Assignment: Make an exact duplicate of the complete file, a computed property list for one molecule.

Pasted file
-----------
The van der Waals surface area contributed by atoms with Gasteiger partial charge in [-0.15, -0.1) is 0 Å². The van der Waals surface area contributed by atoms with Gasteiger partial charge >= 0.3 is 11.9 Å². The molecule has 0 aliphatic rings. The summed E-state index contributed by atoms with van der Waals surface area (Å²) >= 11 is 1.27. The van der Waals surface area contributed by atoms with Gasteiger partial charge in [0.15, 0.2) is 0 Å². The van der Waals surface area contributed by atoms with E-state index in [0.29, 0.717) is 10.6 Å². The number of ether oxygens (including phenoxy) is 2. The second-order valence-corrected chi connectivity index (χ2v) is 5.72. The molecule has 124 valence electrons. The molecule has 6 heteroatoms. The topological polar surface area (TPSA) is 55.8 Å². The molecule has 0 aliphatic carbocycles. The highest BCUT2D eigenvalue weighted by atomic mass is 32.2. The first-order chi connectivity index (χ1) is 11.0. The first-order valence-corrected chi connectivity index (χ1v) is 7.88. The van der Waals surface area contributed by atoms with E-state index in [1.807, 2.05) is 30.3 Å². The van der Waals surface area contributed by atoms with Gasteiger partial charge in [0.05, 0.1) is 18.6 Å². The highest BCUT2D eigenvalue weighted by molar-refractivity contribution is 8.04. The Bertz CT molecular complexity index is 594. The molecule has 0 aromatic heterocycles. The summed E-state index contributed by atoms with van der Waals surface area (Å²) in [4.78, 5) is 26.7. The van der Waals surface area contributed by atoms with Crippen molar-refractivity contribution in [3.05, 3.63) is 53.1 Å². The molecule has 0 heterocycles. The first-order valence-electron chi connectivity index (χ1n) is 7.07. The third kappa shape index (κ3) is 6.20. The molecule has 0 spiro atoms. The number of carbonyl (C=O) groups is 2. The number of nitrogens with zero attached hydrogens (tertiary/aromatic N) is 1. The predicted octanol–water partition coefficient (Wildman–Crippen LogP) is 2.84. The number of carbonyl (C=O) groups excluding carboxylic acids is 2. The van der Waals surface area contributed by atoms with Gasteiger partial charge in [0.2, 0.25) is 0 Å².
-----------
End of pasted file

The van der Waals surface area contributed by atoms with Gasteiger partial charge in [-0.15, -0.1) is 0 Å². The van der Waals surface area contributed by atoms with Gasteiger partial charge >= 0.3 is 11.9 Å². The molecule has 0 aliphatic rings. The summed E-state index contributed by atoms with van der Waals surface area (Å²) >= 11 is 1.27. The van der Waals surface area contributed by atoms with Gasteiger partial charge in [0.15, 0.2) is 0 Å². The van der Waals surface area contributed by atoms with E-state index in [0.29, 0.717) is 10.6 Å². The number of ether oxygens (including phenoxy) is 2. The second-order valence-corrected chi connectivity index (χ2v) is 5.72. The molecule has 124 valence electrons. The molecule has 6 heteroatoms. The topological polar surface area (TPSA) is 55.8 Å². The molecule has 0 aliphatic carbocycles. The highest BCUT2D eigenvalue weighted by atomic mass is 32.2. The first-order chi connectivity index (χ1) is 11.0. The first-order valence-corrected chi connectivity index (χ1v) is 7.88. The van der Waals surface area contributed by atoms with E-state index in [1.807, 2.05) is 30.3 Å². The van der Waals surface area contributed by atoms with Gasteiger partial charge in [0.05, 0.1) is 18.6 Å². The highest BCUT2D eigenvalue weighted by molar-refractivity contribution is 8.04. The Bertz CT molecular complexity index is 594. The molecule has 0 aromatic heterocycles. The summed E-state index contributed by atoms with van der Waals surface area (Å²) in [4.78, 5) is 26.7. The van der Waals surface area contributed by atoms with Crippen molar-refractivity contribution in [3.05, 3.63) is 53.1 Å². The molecule has 0 heterocycles. The first-order valence-electron chi connectivity index (χ1n) is 7.07. The third kappa shape index (κ3) is 6.20. The molecule has 0 spiro atoms. The number of carbonyl (C=O) groups is 2. The number of nitrogens with zero attached hydrogens (tertiary/aromatic N) is 1. The predicted octanol–water partition coefficient (Wildman–Crippen LogP) is 2.84. The number of carbonyl (C=O) groups excluding carboxylic acids is 2. The van der Waals surface area contributed by atoms with Gasteiger partial charge in [0.2, 0.25) is 0 Å².